What goes up must come down – Graham Coyle

Categories: Blog

Recently the church celebrated the festivals of Ascension and Pentecost, or rather a large proportion of the global church did.  It’s not that we in CCW weren’t invited to join them but if these significant events passed by without you noticing them you are probably in the minority, globally speaking.

The festival of the Ascension is what it says, it marks when Jesus ascended to the Father in Heaven following His death, resurrection and frequent appearances to the disciples.  Personally, I have no idea what that must have looked like to those present.  Over the years of trying to explain it to GCSE pupils I have jokingly and somewhat irreverently speculated about the possible ways of propulsion that Jesus might have used.  On balance though, I suspect that it was one more extraordinary event to add to their already full catalogue of inexplicable things that happened when Jesus was around.  One minute there He was, talking to them about the realities of Heaven in their lives and the next, he was physically relocating there Himself.

By contrast, Pentecost is different in a number of respects but the main one seems to me to be this, instead of someone going from Earth to Heaven, this occasion involved someone coming from Heaven to Earth.  Jesus had told them about this in John 16, so they shouldn’t have been surprised.  He had said to them, unless the Son goes away (Ascension) the Father cannot send the Holy Spirit (Pentecost).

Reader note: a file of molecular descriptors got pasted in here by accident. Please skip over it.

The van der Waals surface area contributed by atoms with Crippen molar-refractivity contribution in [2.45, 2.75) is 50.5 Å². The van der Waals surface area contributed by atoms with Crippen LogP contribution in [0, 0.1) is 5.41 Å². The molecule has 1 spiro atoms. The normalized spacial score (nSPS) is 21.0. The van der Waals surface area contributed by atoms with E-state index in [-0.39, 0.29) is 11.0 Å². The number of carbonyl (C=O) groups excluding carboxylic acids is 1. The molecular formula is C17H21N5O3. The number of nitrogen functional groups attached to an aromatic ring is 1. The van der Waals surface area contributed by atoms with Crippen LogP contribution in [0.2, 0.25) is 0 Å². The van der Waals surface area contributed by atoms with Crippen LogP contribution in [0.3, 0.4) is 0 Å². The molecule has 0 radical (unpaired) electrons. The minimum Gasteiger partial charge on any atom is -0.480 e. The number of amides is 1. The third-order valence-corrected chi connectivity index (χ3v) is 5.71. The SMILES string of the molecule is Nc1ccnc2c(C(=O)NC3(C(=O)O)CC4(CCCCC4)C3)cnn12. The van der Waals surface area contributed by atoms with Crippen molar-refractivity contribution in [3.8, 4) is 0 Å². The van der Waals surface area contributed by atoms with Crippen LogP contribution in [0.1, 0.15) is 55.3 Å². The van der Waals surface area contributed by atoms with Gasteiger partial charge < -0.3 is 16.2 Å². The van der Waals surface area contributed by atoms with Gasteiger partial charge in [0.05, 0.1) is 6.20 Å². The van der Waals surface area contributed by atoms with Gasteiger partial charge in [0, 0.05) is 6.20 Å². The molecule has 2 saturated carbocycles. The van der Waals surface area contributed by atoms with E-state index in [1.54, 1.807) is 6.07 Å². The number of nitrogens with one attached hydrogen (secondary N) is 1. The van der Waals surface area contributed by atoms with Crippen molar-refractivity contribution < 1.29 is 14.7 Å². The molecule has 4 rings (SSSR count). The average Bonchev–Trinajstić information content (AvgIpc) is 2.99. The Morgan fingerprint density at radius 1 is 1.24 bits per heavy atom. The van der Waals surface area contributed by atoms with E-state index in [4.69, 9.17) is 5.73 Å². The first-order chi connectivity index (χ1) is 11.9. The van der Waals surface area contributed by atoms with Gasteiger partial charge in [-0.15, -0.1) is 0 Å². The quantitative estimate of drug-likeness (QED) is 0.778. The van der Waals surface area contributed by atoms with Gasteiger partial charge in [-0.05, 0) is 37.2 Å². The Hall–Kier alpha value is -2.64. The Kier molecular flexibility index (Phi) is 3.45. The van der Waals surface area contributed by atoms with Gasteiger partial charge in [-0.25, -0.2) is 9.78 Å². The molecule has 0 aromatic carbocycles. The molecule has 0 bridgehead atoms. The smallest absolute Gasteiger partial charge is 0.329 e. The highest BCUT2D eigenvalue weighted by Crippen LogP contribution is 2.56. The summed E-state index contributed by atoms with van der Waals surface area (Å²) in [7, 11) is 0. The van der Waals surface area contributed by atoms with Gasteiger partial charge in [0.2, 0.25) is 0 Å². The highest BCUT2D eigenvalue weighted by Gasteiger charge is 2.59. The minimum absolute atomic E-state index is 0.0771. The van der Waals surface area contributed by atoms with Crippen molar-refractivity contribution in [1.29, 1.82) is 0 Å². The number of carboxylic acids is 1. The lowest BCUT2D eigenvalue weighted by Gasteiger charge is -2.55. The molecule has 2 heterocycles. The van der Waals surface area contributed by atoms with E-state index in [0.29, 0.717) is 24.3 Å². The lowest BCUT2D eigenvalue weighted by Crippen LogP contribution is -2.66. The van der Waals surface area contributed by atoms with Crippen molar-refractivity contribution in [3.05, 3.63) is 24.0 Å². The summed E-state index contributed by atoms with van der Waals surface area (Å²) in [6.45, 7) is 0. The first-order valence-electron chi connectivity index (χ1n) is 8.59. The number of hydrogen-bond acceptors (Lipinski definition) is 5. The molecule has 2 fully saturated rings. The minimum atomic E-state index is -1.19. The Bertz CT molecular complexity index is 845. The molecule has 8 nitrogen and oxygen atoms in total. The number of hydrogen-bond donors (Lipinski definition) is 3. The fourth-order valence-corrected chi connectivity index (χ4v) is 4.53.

When Jesus was here on the Earth physically He was restricted by His physical body to being in one place at one time.  On two occasions He commissioned His followers to go in His name and do what He was doing, heal the sick, raise the dead, preach the good news of the Kingdom.  He occasionally seemed to send others as well, such as the man released from demonic control in the cemetery.  All of these served as examples of what His greater intention was, to have His followers filled with and enabled to use the same authority from Heaven that He enjoyed.

This is the role of the Holy Spirit, the Spirit of the Father who lives fully in the Son and is now available to all His followers.  Quite simple really, isn’t it?  So, at that particular Pentecost celebration, all of the potential for the disciples was suddenly enabled and they took hold of it firmly, enthusiastically and with wonderful results.

We sometimes refer to Pentecost as the birth of the Church.  In the sense that the Church has the task of bringing the life of Heaven onto the Earth more fully than has yet been seen, then I think that it’s a good description; happy birthday Church.

Author: Liz Wilson

Leave a Reply